Anyone who watched the America’s Cup over the past month was treated to the state of the art in real time augmented reality during each race. The technology known as LiveLine converts a range of real-time information into visual cues which show details like the current boat position and speeds, the route taken, the gap between boats, and the direction and strength of the current. The on screen graphics certainly help viewers better enjoy the race, but what about those data feeds? In addition to the GPS location and speed data being displayed, the Oracle boat is reported to have over 300 sensors sampling 3, 000 variables being recalculated 10 times a second. Then there’s the ocean sensors tracking current, wind sensors showing course wind, and derivative real-time feeds, like the relationships between boat positions.
Of course, if you’re going to spend $100M to compete in the world’s most prestigious boat race, you want every piece of data you can get your hands on. But how does any of this relate to the world outside of rich guys racing?
Consider that NOAA is already collecting 80 terabytes of data a day, the majority of it from ocean sensors. They are studying currents, temperature fluctuation, water purity and hundreds more variables across vast geographic territories. That data contributes to weather projections and real-time current information used by sea-going vessels around the world to safely and efficiently travel from port to port. Most of those ships are also equipped with sensors that are sending their own data back to shore. On a very large scale, it’s a very similar system to data being captured for LiveLine, aiming to improve life on and in the oceans.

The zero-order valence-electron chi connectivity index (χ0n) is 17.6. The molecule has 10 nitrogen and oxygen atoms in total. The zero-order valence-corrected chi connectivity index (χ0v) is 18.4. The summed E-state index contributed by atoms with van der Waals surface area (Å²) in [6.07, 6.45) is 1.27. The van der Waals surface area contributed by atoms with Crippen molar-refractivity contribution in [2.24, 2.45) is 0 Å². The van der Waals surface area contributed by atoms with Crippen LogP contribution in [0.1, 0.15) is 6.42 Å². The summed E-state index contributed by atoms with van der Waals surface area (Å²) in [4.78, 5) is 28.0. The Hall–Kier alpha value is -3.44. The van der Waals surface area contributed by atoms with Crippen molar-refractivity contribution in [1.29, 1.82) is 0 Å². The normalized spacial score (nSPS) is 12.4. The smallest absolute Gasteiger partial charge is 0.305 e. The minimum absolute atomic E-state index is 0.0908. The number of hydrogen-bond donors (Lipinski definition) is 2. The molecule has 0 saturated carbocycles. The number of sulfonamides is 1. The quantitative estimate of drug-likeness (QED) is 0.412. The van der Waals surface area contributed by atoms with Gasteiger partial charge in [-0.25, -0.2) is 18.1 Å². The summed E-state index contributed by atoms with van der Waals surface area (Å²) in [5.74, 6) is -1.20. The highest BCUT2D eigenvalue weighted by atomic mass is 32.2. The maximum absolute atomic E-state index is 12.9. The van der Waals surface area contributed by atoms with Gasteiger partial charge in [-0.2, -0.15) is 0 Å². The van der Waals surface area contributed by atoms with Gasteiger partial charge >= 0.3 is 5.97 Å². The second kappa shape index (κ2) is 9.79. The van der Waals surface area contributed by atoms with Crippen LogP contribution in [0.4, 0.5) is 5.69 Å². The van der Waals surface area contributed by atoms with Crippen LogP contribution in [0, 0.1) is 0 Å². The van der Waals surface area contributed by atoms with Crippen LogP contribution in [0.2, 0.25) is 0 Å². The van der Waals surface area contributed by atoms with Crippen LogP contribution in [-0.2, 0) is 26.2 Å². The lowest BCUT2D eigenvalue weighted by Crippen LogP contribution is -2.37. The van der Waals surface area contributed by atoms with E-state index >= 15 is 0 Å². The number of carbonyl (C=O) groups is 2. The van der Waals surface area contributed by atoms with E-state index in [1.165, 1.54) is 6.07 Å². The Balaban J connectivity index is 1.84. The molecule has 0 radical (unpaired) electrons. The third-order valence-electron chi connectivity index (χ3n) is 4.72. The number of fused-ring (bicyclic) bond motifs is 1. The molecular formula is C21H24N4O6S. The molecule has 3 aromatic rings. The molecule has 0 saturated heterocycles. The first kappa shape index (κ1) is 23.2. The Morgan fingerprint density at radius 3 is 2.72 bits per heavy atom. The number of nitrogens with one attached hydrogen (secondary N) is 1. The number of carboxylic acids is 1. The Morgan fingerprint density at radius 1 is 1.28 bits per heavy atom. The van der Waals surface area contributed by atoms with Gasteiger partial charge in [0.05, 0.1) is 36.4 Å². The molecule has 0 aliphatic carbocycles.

You can see the same parallels between Formula 1 racing and modern auto telemetry. For years, the pit crews on the world’s fastest racing teams have been monitoring sensor driven feeds to see how cars and drivers are performing relative to race conditions and their competitors on the track. Each car has over 100 sensors feeding data to the pit and their race headquarters for immediate analysis by 50-100 engineers, depending on the team. Lots of data, but relatively few vehicles.
Now consider the data collected in cars and sent back for analysis by modern auto manufacturers (remember this Tesla takedown of the New York Times?), insurance companies offering discounts if you prove to be a safe driver, and before we know it, driverless car audit trails — all at the scale of millions of vehicles.
High-end racing on the water and roads may be leading the way, but we are all racing inexorably toward real-time big data and the impact it will have on all of our lives.